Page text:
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Consider $z^4=-i$, find $z$.

I'd recall the fact that $z^n=r^n(\cos(n\theta)+(i\sin(n\theta))$

$\implies z^4=|z^4|(\cos(4\theta)+(i\sin(4\theta))$

$|z^4|=\sqrt{(-1)^2}=1$

$\implies z^4=(\cos(4\theta)+(i\sin(4\theta))$

$\cos(4\theta)=Re(z^4)=0 \iff \arccos(0)=4\theta =\frac{\pi}{2} \iff \theta=\frac{\pi}{8}$

Since $z^n=r^n\cdot e^{in\theta}$, $z^4$ can now be rewritten as $z^4=e^{i\cdot4\cdot\frac{\pi}{8}} \iff z=e^{i\frac{\pi}{8}}$ However, my answer file says this is wrong. Can anyone give me a hint on how to find $z$?

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  • $\begingroup$ $\arg(-i)=3\pi/2$, not $\pi/2$ $\endgroup$
    – Paul
    Sep 4 '15 at 11:44
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You can verify your solution

$$\left(e^{i\frac\pi8}\right)^4 = e^{i\frac\pi2} = i$$

so you obviously made some error.

The error stemms from the line

$$\cos(4\theta) = 0\iff \arccos(0) = 4\theta$$

which is not true for all values of $\theta$. For example, $\cos(4\cdot \frac{3\pi}{8}) = 0$, even though $\arccos(0)\neq 4\cdot \frac{3\pi}{8}$.

In fact, there are four distinct solutions of $\theta$ for the equation

$$ \cos(4\theta) + i\sin(4\theta)= 0 + (-1)\cdot i$$

One of these solutions can be found through using the $\arcsin$ and $\arccos$ functions, the others can then be found by noticing that you can replace $\theta$ with $\theta + \frac{2k\pi}{4}$ and still satisfy the equation, as long as $k\in\mathbb Z$.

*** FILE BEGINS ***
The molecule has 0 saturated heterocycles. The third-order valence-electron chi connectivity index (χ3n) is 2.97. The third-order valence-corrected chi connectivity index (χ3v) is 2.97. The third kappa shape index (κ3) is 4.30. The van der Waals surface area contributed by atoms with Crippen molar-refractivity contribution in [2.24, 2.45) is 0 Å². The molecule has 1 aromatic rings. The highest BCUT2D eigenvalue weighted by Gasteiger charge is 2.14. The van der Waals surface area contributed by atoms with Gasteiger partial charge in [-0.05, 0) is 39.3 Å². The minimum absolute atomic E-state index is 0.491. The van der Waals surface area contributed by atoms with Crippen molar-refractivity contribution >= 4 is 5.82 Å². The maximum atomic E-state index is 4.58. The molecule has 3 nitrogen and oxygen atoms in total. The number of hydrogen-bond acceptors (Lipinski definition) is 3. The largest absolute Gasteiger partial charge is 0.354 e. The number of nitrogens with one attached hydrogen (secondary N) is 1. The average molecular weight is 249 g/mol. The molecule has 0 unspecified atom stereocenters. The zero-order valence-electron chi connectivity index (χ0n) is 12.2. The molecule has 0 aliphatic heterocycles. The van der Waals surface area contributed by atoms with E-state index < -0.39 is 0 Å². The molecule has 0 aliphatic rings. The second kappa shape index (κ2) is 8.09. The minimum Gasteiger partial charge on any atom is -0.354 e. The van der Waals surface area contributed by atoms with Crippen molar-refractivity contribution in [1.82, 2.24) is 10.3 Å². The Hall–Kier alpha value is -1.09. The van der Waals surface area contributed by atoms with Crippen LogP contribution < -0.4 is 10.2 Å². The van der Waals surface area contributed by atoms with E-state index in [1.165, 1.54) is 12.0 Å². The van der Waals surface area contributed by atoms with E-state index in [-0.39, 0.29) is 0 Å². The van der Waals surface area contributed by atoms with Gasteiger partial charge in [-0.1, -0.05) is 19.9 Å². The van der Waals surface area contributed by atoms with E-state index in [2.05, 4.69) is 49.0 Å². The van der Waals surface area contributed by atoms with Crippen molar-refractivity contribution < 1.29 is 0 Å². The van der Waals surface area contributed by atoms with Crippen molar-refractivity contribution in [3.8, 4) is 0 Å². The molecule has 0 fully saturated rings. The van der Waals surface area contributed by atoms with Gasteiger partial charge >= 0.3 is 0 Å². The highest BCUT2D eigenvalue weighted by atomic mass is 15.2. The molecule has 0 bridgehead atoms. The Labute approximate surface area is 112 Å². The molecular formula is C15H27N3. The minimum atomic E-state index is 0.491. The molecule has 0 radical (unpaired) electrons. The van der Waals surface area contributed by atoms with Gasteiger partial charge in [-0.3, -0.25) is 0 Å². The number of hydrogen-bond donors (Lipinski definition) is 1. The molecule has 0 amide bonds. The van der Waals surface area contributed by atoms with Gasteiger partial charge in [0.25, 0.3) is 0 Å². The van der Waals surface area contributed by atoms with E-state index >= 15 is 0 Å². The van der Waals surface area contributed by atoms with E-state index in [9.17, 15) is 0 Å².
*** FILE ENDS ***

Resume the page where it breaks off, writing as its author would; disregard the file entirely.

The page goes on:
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the last step, you need $$-i = \cos(3\pi/2) + \sin (3\pi/2) = \cos (4 \theta) + i \sin(4 \theta) $$ which will give you $$4\theta = 3\pi/2, 3\pi/2 + 2\pi, 3\pi/2 + 4\pi, 3\pi/2 + 6\pi$$ now you can solve for $\theta.$

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Remember, that $-i = e^{i\frac{3\pi}{2}}$, then

$$ z^4 = -i = e^{i\frac{3\pi}{2}}$$

The n$^{\text{th}}$ root of a complex number is

$$z^n = re^{i\varphi} \implies z_k = r^{1/n}e^{i\left(\frac{\varphi}{n} + \frac{2\pi k}{n} \right)} \qquad \text{where} \quad k = 0, \dots, n-1$$

In your case:

$$z_0 = e^{i\left(\frac{3\pi}{8} + 0 \right)} = (r, \varphi_0) = \left(1, \frac{3 \pi}{8}\right)$$ $$z_1 = e^{i\left(\frac{3\pi}{8} + \frac{2\pi}{4} \right)} = (r, \varphi_1) = \left(1, \frac{7 \pi}{8}\right)$$ $$z_2 = e^{i\left(\frac{3\pi}{8} + \frac{4\pi}{4} \right)} = (r, \varphi_2) = \left(1, \frac{11 \pi}{8}\right)$$ $$z_3 = e^{i\left(\frac{3\pi}{8} + \frac{6\pi}{4} \right)} = (r, \varphi_3) = \left(1, \frac{15 \pi}{8}\right)$$

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We have $z^4=e^{3\pi i/2+2k\pi}$.

So $z=(e^{3\pi i/2+2k\pi})^{1/4}=e^{3\pi i/8+k\pi/2}$

As $e^{i\theta}=e^{i(\theta+2\pi)}$, the $4$ values of $z$ are $e^{3\pi i/8}, e^{7\pi i/8}, e^{11\pi i/8}, e^{15\pi i/8}$.

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